Agriculture Committees Harvesting SNAP Savings to Feed Agribusiness

Agriculture Committees Harvesting SNAP Savings to Feed Agribusiness

Agriculture  | Research & Analysis
Mar 23, 2017  | 6 min read | Print Article

Preparing the ground for an attempt to increase federal spending in a new farm bill, beneficiaries of federal agricultural programs are planting claims of spectacular savings from passage of the 2014 farm bill.

Members of the House and Senate agriculture committees have been especially forceful in claiming they’ve over delivered on their cuts to income subsidies for agricultural businesses and now need “budget flexibility” (Washington-speak for ignoring legislation that increases our $20 trillion national debt) in crafting the next bill.

But these claims of savings are misleading at best.

Potential Farm Bill Spending Reductions Not Happening on the Farm

The most recent spending numbers released by the Congressional Budget Office (CBO) show that potential spending reductions in farm bill programs aren’t happening on the farm.

2014 Farm Bill potential impact on spending (2014 – 2023)

Program Projected Change in Spending Percent of Total Savings
Commodities Subsidies $7.5 billion cost overrun
Crop Insurance Subsidies -$9.1 billion
Total Agriculture Income Subsidies -$1.6 billion <5%
Nutrition Programs -$29.1 billion 84%
Conservation Programs -$4.1 billion 12%
Total Other Farm Bill Programs >95%

Over 95% of potential savings in the 10-year scoring window of the farm bill is projected to come from the Supplemental Nutrition Assistance Program (SNAP, formerly known as food stamps) and programs intended to reduce agriculture pollution or increase wildlife habitat. Farm Bill programs created to subsidize the incomes of agricultural businesses constitute less than 5% of projected savings.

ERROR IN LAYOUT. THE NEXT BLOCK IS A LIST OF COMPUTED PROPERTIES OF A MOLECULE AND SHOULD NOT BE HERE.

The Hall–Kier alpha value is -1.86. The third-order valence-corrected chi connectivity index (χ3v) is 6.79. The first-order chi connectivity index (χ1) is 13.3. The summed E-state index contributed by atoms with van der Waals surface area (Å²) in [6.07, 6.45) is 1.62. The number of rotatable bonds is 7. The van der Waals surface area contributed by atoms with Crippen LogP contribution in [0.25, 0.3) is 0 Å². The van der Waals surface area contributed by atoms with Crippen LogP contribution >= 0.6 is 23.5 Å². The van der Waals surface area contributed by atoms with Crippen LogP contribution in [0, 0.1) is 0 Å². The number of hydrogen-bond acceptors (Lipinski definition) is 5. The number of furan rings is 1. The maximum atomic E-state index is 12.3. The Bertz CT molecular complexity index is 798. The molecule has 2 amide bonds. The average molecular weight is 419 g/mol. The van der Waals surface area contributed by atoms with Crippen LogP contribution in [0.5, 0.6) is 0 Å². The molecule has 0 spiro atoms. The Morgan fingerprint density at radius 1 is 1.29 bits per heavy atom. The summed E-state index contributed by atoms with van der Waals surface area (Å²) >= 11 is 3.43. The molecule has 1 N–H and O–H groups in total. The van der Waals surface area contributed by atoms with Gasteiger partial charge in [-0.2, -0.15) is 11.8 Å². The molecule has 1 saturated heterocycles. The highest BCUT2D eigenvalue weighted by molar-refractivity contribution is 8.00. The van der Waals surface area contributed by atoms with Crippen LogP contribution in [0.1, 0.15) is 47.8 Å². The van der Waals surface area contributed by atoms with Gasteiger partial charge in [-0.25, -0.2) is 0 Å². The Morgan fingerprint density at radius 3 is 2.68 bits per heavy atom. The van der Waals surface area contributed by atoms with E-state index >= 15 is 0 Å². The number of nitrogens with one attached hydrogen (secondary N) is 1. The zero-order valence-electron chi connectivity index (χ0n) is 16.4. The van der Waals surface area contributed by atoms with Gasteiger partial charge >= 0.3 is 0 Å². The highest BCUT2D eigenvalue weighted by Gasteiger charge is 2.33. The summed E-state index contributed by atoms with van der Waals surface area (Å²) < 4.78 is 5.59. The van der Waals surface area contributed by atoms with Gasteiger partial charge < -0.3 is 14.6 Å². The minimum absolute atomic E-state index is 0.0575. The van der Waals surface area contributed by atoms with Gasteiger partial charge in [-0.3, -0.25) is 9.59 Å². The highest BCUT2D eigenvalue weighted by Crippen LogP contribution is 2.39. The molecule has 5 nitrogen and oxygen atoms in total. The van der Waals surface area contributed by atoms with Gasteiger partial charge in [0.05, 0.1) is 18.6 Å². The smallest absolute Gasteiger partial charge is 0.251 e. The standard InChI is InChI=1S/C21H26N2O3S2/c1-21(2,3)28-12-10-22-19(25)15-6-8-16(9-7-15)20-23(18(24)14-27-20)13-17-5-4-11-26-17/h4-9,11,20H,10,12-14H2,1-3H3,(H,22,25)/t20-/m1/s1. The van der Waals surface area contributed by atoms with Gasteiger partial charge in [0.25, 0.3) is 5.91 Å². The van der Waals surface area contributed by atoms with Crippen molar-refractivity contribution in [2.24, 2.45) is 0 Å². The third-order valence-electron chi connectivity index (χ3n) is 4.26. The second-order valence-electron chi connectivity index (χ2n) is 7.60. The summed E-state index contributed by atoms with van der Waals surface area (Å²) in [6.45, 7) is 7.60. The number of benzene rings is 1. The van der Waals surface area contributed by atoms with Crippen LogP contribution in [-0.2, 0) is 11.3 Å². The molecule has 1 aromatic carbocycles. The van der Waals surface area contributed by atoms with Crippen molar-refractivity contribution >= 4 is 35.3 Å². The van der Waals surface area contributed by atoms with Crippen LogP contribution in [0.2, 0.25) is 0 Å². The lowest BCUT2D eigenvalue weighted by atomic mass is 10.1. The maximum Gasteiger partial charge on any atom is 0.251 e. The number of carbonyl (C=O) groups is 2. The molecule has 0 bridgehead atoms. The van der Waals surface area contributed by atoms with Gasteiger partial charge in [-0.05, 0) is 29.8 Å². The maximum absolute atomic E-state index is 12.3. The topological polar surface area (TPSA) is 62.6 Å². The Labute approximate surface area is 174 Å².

Farm Bill “Savings” are Long on Promises, Short on Delivery.

The 2014 farm bill cost and savings projections being thrown about cover 10 fiscal years, which is how legislation is evaluated under Congressional rules, so most “savings” have actually not yet happened. But the savings that has occurred in years already past (2014-2016) is, again, overwhelmingly in programs other than agribusiness income subsidy programs.

Spending Compared to Promises FY14-FY16 Actual Savings Total Promised 10-Year Savings % of Promised Savings Already in the Bank
Commodities $1.24 billion cost overrun
Crop Insurance -$3.26
Total Ag Business Subsidies -$2 billion -$8.6 billion 23%
Conservation -$2.84 billion -$4 billion 72%
Nutrition -$13.5 billion -$8.0 billion 170%

Thirty percent of the way (three years) through the 10 year scoring window of the 2014 farm bill and nutrition and conservation programs have over-delivered on cost savings. Agricultural business income subsidies have under-delivered.

Agriculture Committees Look to Break Promises of Future Savings